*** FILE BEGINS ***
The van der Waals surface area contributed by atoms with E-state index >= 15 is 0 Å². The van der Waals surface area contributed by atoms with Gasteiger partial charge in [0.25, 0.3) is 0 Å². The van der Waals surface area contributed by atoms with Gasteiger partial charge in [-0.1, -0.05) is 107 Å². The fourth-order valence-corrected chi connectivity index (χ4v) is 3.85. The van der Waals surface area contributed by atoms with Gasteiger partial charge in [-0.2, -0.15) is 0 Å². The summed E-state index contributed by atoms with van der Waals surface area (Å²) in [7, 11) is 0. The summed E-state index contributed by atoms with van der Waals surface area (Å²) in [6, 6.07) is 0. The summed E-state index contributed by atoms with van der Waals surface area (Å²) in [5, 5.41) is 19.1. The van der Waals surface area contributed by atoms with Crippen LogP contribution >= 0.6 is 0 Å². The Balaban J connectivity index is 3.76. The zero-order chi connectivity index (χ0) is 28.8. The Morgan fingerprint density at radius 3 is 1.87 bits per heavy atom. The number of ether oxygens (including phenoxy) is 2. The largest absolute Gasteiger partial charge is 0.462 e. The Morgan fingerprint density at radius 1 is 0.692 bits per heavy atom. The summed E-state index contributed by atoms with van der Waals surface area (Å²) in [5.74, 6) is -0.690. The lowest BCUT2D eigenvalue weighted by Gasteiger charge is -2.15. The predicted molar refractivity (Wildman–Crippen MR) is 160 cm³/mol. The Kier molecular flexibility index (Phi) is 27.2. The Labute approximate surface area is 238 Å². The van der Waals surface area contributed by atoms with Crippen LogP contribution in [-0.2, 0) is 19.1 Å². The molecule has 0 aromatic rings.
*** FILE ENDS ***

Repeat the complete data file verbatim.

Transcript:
The van der Waals surface area contributed by atoms with E-state index >= 15 is 0 Å². The van der Waals surface area contributed by atoms with Gasteiger partial charge in [0.25, 0.3) is 0 Å². The van der Waals surface area contributed by atoms with Gasteiger partial charge in [-0.1, -0.05) is 107 Å². The fourth-order valence-corrected chi connectivity index (χ4v) is 3.85. The van der Waals surface area contributed by atoms with Gasteiger partial charge in [-0.2, -0.15) is 0 Å². The summed E-state index contributed by atoms with van der Waals surface area (Å²) in [7, 11) is 0. The summed E-state index contributed by atoms with van der Waals surface area (Å²) in [6, 6.07) is 0. The summed E-state index contributed by atoms with van der Waals surface area (Å²) in [5, 5.41) is 19.1. The van der Waals surface area contributed by atoms with Crippen LogP contribution >= 0.6 is 0 Å². The Balaban J connectivity index is 3.76. The zero-order chi connectivity index (χ0) is 28.8. The Morgan fingerprint density at radius 3 is 1.87 bits per heavy atom. The number of ether oxygens (including phenoxy) is 2. The largest absolute Gasteiger partial charge is 0.462 e. The Morgan fingerprint density at radius 1 is 0.692 bits per heavy atom. The summed E-state index contributed by atoms with van der Waals surface area (Å²) in [5.74, 6) is -0.690. The lowest BCUT2D eigenvalue weighted by Gasteiger charge is -2.15. The predicted molar refractivity (Wildman–Crippen MR) is 160 cm³/mol. The Kier molecular flexibility index (Phi) is 27.2. The Labute approximate surface area is 238 Å². The van der Waals surface area contributed by atoms with Crippen LogP contribution in [-0.2, 0) is 19.1 Å². The molecule has 0 aromatic rings.